PORT ANGELES — Zipline park proponent Dan Williams and the property owners who oppose his proposed eco-center south of Port Angeles have made their cases.
Now it’s up to Clallam County Hearing Examiner Chris Melly to render a decision, expected within two weeks, on a conditional use permit for the proposed 40-acre eco-park.
Most of the public testimony taken in a two-hour hearing on Wednesday centered on the anticipated traffic congestion the zipline park would cause on Little River, Lake Dawn and upper Black Diamond roads.
“Personally, I think the whole idea of a zipline in the North Olympics is absurd,” said May Carrell of Port Angeles, who predicted the zipline park will be a fad.
“I think they should build their own road and not use and confuse the rest of the area roads.”
Williams, who owns Green Planet Zipline Inc., has proposed to lease the mainly clearcut land from the state Department of Natural Resources to build a $1.8 million zipline course.
He filed for a permit with Clallam County on Oct. 19.
Melly will consider Wednesday’s public testimony and 46 exhibits, most of which are letters and e-mails, and have a decision by Dec. 23.
Williams has said the zipline course would consist of 8,000 feet of cable and would be the largest in the world.
Seven ziplines — ranging from 380 feet to 1,586 feet long — are proposed, with launch platforms built in trees and one skybridge.
Gravity would carry harnessed thrill-seekers down cables at speeds of up to 100 mph. Williams envisions the course making Port Angeles a travel destination.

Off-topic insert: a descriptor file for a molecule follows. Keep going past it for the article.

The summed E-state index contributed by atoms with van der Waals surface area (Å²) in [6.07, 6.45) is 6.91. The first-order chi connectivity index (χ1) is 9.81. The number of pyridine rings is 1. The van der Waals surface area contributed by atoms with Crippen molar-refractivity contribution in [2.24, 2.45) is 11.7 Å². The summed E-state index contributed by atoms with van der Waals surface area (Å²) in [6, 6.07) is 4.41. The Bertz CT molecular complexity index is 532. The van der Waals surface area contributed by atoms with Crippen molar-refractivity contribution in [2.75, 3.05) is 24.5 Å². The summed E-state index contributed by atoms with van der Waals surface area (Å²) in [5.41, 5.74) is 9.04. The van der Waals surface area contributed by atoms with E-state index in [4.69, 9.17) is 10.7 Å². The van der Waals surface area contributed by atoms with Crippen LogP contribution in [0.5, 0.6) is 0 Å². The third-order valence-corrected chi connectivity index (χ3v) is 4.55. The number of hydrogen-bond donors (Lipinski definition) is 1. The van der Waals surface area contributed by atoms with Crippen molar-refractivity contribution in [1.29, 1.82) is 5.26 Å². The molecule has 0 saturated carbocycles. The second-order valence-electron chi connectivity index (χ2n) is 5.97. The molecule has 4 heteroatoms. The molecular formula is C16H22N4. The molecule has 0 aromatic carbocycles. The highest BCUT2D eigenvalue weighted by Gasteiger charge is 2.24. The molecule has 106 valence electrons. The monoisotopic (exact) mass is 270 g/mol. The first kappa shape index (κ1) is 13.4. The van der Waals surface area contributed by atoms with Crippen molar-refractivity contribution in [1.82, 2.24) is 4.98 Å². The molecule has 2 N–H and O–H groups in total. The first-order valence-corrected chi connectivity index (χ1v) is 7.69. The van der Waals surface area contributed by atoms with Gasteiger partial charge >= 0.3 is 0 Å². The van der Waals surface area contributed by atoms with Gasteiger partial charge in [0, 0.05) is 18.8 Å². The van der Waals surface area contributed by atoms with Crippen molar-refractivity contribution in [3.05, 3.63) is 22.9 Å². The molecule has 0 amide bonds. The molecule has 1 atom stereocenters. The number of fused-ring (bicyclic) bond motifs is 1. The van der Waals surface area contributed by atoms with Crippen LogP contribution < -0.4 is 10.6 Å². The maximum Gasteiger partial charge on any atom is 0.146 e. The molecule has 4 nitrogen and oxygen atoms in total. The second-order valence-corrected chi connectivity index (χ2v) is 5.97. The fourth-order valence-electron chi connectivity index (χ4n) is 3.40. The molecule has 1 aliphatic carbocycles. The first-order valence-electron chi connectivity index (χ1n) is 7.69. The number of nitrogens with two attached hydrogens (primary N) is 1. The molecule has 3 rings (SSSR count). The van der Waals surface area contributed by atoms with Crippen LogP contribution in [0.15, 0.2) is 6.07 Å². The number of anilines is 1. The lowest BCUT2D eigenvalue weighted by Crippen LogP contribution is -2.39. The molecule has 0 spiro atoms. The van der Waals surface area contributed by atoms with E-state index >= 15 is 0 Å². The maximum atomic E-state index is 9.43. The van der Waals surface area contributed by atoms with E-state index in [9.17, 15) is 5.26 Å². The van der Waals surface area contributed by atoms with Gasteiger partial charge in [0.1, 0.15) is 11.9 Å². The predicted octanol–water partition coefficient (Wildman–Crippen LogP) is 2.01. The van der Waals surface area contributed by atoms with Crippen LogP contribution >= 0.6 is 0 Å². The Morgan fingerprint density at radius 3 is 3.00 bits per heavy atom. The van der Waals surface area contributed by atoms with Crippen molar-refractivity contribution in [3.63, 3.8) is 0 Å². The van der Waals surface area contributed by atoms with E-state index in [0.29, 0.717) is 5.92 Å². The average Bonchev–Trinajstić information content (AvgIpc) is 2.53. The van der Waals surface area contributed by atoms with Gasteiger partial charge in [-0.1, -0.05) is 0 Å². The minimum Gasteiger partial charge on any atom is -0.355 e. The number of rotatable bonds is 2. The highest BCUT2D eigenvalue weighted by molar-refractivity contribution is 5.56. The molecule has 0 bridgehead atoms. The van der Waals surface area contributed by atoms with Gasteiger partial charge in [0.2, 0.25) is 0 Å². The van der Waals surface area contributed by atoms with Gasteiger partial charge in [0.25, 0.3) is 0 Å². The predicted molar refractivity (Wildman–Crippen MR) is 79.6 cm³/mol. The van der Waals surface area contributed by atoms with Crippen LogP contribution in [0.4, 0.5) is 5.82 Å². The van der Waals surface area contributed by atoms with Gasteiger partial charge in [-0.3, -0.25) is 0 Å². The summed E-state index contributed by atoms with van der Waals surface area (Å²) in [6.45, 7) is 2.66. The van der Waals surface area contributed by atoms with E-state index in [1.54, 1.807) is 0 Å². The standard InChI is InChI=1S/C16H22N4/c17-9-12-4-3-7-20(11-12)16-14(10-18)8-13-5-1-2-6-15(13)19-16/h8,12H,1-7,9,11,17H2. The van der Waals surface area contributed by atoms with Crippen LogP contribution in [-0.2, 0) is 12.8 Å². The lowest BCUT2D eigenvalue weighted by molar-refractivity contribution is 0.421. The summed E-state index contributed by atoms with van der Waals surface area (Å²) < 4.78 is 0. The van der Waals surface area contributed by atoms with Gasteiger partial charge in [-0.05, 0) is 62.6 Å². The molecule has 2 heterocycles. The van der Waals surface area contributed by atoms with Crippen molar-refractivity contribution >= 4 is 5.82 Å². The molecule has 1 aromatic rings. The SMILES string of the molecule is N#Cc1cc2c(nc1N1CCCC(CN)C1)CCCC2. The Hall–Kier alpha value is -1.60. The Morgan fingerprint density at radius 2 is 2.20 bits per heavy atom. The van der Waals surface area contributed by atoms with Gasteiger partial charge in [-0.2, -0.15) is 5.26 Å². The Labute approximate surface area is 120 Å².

“This is a family-fun outdoor adventure attraction,” Williams said during a video and slide presentation at the hearing.
Williams said the traffic impact would be minimal. Visitors would board a 10-person van in downtown Port Angeles.
These vans would make 16 round trips per day during a 178-day season.
The Clallam County Planning Department has filed a recommendation to grant the permit, provided Green Planet Zipline caps van traffic at 32 trips per day.
Another condition in the staff recommendation is that the vans travel in a loop, approaching from Hurricane Ridge Road and Lake Dawn and exiting down Black Diamond Road.
Joseph Pullara of Lake Dawn predicted that someone paying $90 to ride on a zipline would likely drive to the site to “check it out first,” which would add to the traffic on the primitive county roads.
“I’m not opposed to a zipline,” Pullara said. “I’m concerned with the traffic issue.”
Likewise, Ted Ripley of Lake Dawn said he’s not opposed to the park, just the safety of the residents who walk along the narrow gravel roads.
“I support the proposal,” said Jim Podlesny, a county permit technician speaking as a resident.
“Whichever way the traffic goes, I’m sure the drivers will be careful.”
A single-wide mobile home would serve as the eco-center and launch site, Williams said. Five parking spaces would be available for an expected four employees.
Reporter Rob Ollikainen can be reached at 360-417-3537 or at email@example.com.